Supplier Rationalization. A completely vendor neutral approach creates the same dilution and oversaturation that inspired the need for rationalization. Vendor neutrality emphasizes performance, levels the playing field for suppliers and makes a great deal of sense in the first iteration of the MSP program -- all the players are learning one another’s capabilities and strengths. As the program matures, however, the MSP has had time to track performance and identify standout suppliers. Creating preferred distribution lists and priority tiers across categories (e.g., Professional, Technical, Engineering, Industrial, et al.), with a secondary tier for additional support, will ensure an optimized and cost-efficient program. More importantly, a tiered structure provides incentives for staffing partners to perform at their peak levels.

Getting Solid Feedback. “This burning question was raised by a supplier during another session at VMSA Live Florida,” vTech explains. “A leading MSP has recently launched a mobile app where an HM [hiring manager] has to select a rating for a particular candidate – basically a feedback at HM’s fingertips. This might not be sufficient feedback but is definitely a welcome start.” For MSPs, tracking the hiring manager’s performance in providing feedback is essential. Continuous improvement is core to an evolving MSP program. Without relevant and regular input about candidates from hiring managers, MSPs have no definitive way to measure performance and drive up the quality of submittals.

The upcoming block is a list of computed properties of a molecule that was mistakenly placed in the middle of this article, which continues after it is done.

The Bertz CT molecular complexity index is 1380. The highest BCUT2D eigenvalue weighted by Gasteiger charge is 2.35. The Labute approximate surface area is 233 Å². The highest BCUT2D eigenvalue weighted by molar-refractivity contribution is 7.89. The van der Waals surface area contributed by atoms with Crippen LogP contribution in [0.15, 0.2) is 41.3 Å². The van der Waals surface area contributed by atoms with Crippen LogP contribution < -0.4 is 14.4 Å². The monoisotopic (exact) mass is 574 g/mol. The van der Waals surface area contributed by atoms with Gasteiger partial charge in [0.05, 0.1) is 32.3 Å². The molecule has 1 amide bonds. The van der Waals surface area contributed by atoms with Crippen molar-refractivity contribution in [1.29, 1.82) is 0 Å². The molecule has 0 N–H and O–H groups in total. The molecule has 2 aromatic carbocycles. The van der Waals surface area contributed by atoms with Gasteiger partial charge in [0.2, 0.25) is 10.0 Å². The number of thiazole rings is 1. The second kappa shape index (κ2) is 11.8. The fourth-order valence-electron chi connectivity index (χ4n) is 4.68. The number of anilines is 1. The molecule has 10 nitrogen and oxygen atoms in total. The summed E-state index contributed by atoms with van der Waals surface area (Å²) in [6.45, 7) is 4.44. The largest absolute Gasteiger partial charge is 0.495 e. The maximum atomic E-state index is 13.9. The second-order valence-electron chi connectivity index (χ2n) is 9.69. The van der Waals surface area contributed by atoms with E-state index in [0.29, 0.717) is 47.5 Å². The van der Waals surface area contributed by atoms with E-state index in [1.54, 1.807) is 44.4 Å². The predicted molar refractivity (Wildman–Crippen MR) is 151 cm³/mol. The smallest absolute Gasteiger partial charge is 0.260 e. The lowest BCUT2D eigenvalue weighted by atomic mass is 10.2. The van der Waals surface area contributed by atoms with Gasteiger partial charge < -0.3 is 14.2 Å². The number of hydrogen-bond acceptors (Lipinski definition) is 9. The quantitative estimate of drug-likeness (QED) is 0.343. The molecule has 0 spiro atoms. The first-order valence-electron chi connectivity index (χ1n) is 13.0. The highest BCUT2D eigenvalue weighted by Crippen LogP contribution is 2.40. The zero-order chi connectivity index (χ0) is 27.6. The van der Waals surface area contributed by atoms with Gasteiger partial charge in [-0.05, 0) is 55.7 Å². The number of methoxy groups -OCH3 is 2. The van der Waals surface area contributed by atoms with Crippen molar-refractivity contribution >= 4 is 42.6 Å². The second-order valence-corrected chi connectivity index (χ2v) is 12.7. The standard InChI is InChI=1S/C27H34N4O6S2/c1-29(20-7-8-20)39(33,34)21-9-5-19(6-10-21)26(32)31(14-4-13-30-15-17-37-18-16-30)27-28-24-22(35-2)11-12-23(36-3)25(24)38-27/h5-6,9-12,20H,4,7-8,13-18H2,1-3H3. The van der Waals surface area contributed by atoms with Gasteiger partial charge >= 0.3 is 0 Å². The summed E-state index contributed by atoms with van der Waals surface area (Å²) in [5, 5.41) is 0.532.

Agreeable Contract Terms for Suppliers. It too often happens that top performing yet niche suppliers end up eliminated from programs because of unrealistic contract terms or requirements. By negotiating with suppliers, rather than bargaining, MSPs can achieve better results. As vTech writes, “Make the pie bigger for a WIN-WIN scenario by adding variables and parameters for negotiation, which might just allow ways to work on some concerning terms and reach agreeable terms for both supplier and MSP/Client.”

Frank discussions with the entire supply base allow the MSP to see the obstacles from their staffing partners’ perspectives. For example, if over half the supplier population expresses concerns with a specific clause in the agreement, it’s likely unrealistic. Unlike “take it or leave it bargaining,” negotiating is an interactive process -- one that facilitates openness to change and amendments that benefit the program as a whole. Some MSPs have dedicated contract specialists to support and inform their staffing partners. This is a tremendously effective solution.

Supplier Pricing. Just as competitive wages help attract the best candidates, vTech says, supplier margins also matter: “If there is not enough margin for the supplier, there is less incentive for them to focus on quality. If the client wants to pay the lowest market rate for a consultant, how can he get the best consultant in the market?”

Most staffing supplier are compensated on the fills they achieve. Spending hours to toil away on difficult requisitions that require persuading candidates to work below market rates naturally leads to recruiters sourcing talent for other positions in the same amount of time. Regular data collection, analysis, auditing and reporting can help determine what margins are truly competitive for the suppliers with the best talent.

Relationships Define Success

MSPs Build Walls Not Bridges

When all’s said and done, transforming the engagement from a vendor-client alliance to a rich partnership will ensure the success of the MSP program for years to come. As vTech concludes, “Have an open, transparent brainstorming session between Clients, MSPs and Suppliers with their hats exchanged to share and learn about each other’s challenges and concerns.” There’s an old expression that to truly understand a person, we must walk a mile in his or her shoes. In programs where MSPs, hiring managers and staffing partners are willing to take that journey, untold rewards wait at the end of the road.